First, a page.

Africa, and the World, Not Ready to Address CBRN
There appears to be consensus that the international community is not yet prepared to address the full scope of chemical, biological, radiological or nuclear (CBRN) threats and risks. At the same time, Africa struggles to counter violent extremist groups, particularly the growth of al-Qaeda in the Islamic Maghreb, Boko Haram in Nigeria, al-Shabaab in Somalia, and ISIL in Libya. Combining the two, can extremists steal and/or produce CBRN materials from Africa like Islamic State has done in Iraq and Syria?
The good news and the bad news
Let’s start with the good news. International and regional organizations with African members continue to adopt applicable international resolutions and laws to combat the issue. For example, the UN Security Council unanimously adopted Resolution 1540 in 2004, declaring the proliferation of CBRN and their means of delivery as a threat that needs dealing with. The Convention on the Physical Protection of Nuclear Materials is another document that came into force in May 2016. It covers the protection of nuclear materials used for peaceful purposes during international transport.
The bad news, or where the problem lies, is implementation. According to Professor Michael Rosenthal, an expert on the UN 1540 Committee which overseas nuclear security globally, African countries are the least compliant in global nuclear security safeguards. They implement only a third of the nuclear weapons safeguards required by the UNSC 1540 Committee. Rosenthal argues this is due to a lack of resources and know-how, making Africa vulnerable to terror groups.
It’s the individual state’s responsibility to implement the amendments. Wealthier countries like Singapore are developing newer technologies to deal with items like detecting CBRN at their ports. Most African countries lack financial resources and are more concerned with the conventional fight against extremism, and therefore need more multilateral and bilateral assistance. Morocco believes that without greater regional and international cooperation, national initiatives dealing with CBRN will fall short. South Africa echoes this, recognizing that states without the resources to carry out their obligations need cooperation, especially in terms of national legislation, and capacity-building, among others.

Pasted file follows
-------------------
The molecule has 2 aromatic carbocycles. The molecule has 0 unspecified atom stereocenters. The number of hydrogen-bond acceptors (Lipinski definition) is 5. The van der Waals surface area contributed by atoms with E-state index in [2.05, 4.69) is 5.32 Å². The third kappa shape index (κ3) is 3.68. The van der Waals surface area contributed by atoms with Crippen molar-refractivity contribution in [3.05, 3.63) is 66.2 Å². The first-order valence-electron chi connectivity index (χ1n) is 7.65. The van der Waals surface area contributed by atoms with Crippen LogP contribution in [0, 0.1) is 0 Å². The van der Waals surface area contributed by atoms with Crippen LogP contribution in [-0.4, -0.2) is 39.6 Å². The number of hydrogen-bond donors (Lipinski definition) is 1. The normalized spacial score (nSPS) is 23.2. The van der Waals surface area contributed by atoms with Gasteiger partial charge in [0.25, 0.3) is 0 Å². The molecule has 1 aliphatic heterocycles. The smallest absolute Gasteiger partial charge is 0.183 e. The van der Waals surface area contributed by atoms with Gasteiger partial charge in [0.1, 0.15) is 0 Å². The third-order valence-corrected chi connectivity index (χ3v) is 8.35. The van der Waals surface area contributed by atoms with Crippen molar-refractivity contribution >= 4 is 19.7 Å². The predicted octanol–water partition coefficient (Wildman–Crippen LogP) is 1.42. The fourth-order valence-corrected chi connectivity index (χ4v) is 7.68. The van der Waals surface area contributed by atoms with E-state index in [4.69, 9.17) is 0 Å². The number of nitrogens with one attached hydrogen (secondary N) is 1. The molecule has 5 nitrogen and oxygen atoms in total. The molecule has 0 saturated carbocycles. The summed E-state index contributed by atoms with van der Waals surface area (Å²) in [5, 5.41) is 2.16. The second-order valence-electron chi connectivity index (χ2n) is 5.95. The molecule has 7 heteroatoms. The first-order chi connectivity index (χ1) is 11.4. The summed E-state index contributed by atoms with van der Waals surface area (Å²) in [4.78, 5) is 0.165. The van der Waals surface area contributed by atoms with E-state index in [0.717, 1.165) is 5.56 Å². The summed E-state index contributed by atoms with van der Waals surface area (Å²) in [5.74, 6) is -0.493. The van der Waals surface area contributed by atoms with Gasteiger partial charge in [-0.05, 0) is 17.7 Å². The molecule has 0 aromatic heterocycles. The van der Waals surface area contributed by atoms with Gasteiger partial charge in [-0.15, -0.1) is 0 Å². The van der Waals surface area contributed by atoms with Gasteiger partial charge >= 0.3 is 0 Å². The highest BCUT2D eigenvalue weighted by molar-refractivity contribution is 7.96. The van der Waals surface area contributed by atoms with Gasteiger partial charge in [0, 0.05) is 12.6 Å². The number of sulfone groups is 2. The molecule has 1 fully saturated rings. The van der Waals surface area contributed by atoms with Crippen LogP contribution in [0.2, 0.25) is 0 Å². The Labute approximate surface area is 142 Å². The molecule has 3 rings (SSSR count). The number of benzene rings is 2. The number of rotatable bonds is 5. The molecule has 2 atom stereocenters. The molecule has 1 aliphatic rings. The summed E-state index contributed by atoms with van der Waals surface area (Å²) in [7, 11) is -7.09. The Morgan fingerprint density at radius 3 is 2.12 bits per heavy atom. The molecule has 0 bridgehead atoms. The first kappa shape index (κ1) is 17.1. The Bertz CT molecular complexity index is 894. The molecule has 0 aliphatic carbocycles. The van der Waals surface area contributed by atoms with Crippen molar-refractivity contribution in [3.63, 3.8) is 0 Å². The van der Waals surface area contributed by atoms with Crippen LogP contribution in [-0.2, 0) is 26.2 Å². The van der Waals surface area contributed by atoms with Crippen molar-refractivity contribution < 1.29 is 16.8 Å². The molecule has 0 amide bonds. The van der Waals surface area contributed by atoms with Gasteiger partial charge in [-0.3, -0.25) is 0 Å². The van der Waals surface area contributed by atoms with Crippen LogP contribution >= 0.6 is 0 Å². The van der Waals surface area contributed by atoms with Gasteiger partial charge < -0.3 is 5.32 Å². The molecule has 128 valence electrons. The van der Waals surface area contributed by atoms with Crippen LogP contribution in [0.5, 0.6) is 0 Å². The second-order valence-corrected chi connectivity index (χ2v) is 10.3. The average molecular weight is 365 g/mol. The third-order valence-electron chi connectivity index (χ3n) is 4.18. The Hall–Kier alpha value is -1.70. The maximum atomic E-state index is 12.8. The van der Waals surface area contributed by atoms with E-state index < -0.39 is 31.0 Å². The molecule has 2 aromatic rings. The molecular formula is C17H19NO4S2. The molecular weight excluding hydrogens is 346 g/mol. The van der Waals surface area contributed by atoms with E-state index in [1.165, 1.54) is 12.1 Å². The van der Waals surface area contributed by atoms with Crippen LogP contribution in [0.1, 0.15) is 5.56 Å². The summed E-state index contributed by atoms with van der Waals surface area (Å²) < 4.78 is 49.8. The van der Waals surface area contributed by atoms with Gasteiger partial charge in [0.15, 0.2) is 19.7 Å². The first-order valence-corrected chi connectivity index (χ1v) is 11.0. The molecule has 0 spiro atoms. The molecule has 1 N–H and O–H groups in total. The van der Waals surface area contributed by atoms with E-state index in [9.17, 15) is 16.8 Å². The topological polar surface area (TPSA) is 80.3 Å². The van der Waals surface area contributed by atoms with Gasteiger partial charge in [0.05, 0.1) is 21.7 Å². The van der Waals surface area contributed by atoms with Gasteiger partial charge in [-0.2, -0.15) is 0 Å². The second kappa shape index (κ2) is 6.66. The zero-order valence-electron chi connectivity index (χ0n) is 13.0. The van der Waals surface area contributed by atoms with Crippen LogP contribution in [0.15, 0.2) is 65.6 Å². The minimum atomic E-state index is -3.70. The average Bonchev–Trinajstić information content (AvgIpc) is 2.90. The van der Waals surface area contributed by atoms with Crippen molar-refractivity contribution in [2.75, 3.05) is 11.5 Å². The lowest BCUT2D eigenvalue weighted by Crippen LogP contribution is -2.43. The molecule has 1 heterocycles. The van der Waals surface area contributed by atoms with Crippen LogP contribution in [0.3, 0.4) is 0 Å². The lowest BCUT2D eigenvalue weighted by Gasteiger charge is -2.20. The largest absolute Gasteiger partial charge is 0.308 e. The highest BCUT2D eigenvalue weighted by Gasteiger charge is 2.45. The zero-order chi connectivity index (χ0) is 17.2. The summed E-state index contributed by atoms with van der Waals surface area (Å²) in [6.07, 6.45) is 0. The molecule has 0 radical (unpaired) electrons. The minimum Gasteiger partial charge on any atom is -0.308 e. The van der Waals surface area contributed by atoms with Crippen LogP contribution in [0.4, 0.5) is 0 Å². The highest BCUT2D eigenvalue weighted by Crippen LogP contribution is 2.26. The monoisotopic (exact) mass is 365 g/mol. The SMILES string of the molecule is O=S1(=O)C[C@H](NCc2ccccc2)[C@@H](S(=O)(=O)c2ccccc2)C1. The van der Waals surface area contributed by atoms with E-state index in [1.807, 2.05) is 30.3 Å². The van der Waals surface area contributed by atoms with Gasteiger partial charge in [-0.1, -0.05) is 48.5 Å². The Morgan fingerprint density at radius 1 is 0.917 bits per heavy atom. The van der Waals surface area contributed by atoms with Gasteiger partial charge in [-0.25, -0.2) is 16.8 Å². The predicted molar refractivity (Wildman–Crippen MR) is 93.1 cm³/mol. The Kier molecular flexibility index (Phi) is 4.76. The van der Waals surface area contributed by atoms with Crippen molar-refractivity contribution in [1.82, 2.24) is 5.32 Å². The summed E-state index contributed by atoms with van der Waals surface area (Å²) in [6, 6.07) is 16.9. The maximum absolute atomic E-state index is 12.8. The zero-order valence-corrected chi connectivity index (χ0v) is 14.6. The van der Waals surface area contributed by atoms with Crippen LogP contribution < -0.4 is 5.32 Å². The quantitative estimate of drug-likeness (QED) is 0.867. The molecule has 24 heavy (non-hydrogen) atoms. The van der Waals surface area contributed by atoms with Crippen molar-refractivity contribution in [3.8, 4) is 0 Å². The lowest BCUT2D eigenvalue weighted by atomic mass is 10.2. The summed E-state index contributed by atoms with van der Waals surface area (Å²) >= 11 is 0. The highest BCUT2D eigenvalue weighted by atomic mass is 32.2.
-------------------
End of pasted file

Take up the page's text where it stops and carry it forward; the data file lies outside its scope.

Risks of CBRN theft, development or attack
The elimination of Libya’s chemical weapons earlier this week is an example of the process working well. Libya’s UN-brokered national unity government in July made a formal request for assistance to remove leftover chemical weapons from the Gaddafi regime. Then UN Security Council Resolution 2298 (2016), adopted on July 22, authorized “Member States to acquire, control, transport, transfer and destroy chemical weapons identified by the Organisation for the Prohibition of Chemical Weapons (OPCW) in Libya to ensure that the country’s stockpile was eliminated in the “soonest and safest” manner.” With the help of the OPCW, the UN and countries like Britain, Canada, Denmark, Finland, France, Germany, Italy, Malta, Spain, Britain and the United States, the last of the hundreds of tons of chemical weapons was removed at the end of August.
This removal was due to the growth of the Islamic State and political instability with fears the stockpile would be taken by militants. Libya’s disarmament process was originally started on December 19, 2003 when Gaddafi renounced his weapons of mass destruction programs. The disposal of chemical weapons was only partially complete when the intervention in 2011 took place.
Libya also had an advanced nuclear program. However, the last of Libya’s HEU left the country on a Russian chartered plane on December 21, 2009. Libya retains a stockpile of natural uranium ore concentrate, also known as yellowcake, which is stored in a former military facility near Sebha in Libya’s south. According to the US State Department, the risk of trafficking and proliferation of this material is low due to “the bulk and weight of the storage containers and the need for extensive additional processing before the material would be suitable for weapons purposes.”
An extremist organization getting their hands on highly enriched uranium (HEU) and the technology to use it is by far the worst case of all CBRN terrorism scenarios. The Islamic State has bragged it can buy a nuclear weapon from Pakistan. This is particularly troubling because of Pakistan’s growing stockpile and proliferation history.
Charles D. Ferguson and William Potter explain that there are four main nuclear terrorism scenarios: 1) The theft and detonation of an intact nuclear weapon from a military nuclear facility. 2) The theft or purchase of fissile material leading to the fabrication and detonation of an improvised nuclear devise (IND). 3) Attacks against and sabotage of nuclear facilities, in particular nuclear power plants, causing the release of large amounts of radioactivity. 4) The unauthorized acquisition of radioactive materials contributing to the fabrication and detonation of a “dirty bomb.”